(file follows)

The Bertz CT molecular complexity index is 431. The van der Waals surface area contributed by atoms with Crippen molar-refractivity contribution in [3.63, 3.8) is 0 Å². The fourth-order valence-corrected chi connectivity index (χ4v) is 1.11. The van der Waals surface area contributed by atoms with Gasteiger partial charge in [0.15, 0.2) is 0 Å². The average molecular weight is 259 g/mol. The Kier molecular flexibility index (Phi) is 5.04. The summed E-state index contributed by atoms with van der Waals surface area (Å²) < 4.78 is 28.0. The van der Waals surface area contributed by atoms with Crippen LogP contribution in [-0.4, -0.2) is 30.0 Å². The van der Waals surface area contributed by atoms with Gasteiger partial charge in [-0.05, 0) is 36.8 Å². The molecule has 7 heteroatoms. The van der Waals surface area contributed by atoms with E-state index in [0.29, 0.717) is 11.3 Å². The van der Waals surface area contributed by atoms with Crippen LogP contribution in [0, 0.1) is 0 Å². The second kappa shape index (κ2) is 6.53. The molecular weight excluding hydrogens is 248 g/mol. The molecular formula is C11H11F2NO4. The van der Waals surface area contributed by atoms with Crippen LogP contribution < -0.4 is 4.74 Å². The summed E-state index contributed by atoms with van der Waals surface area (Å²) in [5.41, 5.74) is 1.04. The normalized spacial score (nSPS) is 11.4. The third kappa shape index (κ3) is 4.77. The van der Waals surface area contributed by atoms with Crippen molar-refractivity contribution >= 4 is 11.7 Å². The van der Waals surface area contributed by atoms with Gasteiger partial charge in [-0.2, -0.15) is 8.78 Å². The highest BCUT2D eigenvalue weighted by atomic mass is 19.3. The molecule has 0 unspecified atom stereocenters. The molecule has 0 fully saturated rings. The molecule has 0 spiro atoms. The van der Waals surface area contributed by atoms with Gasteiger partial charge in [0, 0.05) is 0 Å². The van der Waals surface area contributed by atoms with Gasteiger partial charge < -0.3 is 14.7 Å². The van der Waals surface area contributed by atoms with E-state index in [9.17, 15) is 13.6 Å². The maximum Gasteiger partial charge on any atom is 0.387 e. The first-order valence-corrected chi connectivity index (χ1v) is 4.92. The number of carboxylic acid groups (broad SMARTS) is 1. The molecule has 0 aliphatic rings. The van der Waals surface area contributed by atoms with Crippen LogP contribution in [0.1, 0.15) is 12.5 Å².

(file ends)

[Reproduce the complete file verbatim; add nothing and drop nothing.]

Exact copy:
The Bertz CT molecular complexity index is 431. The van der Waals surface area contributed by atoms with Crippen molar-refractivity contribution in [3.63, 3.8) is 0 Å². The fourth-order valence-corrected chi connectivity index (χ4v) is 1.11. The van der Waals surface area contributed by atoms with Gasteiger partial charge in [0.15, 0.2) is 0 Å². The average molecular weight is 259 g/mol. The Kier molecular flexibility index (Phi) is 5.04. The summed E-state index contributed by atoms with van der Waals surface area (Å²) < 4.78 is 28.0. The van der Waals surface area contributed by atoms with Crippen LogP contribution in [-0.4, -0.2) is 30.0 Å². The van der Waals surface area contributed by atoms with Gasteiger partial charge in [-0.05, 0) is 36.8 Å². The molecule has 7 heteroatoms. The van der Waals surface area contributed by atoms with E-state index in [0.29, 0.717) is 11.3 Å². The van der Waals surface area contributed by atoms with Crippen LogP contribution in [0, 0.1) is 0 Å². The second kappa shape index (κ2) is 6.53. The molecular weight excluding hydrogens is 248 g/mol. The molecular formula is C11H11F2NO4. The van der Waals surface area contributed by atoms with Crippen LogP contribution < -0.4 is 4.74 Å². The summed E-state index contributed by atoms with van der Waals surface area (Å²) in [5.41, 5.74) is 1.04. The normalized spacial score (nSPS) is 11.4. The third kappa shape index (κ3) is 4.77. The van der Waals surface area contributed by atoms with Crippen molar-refractivity contribution >= 4 is 11.7 Å². The van der Waals surface area contributed by atoms with Gasteiger partial charge in [-0.2, -0.15) is 8.78 Å². The highest BCUT2D eigenvalue weighted by atomic mass is 19.3. The molecule has 0 unspecified atom stereocenters. The molecule has 0 fully saturated rings. The molecule has 0 spiro atoms. The van der Waals surface area contributed by atoms with Gasteiger partial charge in [0, 0.05) is 0 Å². The van der Waals surface area contributed by atoms with Gasteiger partial charge < -0.3 is 14.7 Å². The van der Waals surface area contributed by atoms with E-state index in [9.17, 15) is 13.6 Å². The maximum Gasteiger partial charge on any atom is 0.387 e. The first-order valence-corrected chi connectivity index (χ1v) is 4.92. The number of carboxylic acid groups (broad SMARTS) is 1. The molecule has 0 aliphatic rings. The van der Waals surface area contributed by atoms with Crippen LogP contribution in [0.1, 0.15) is 12.5 Å².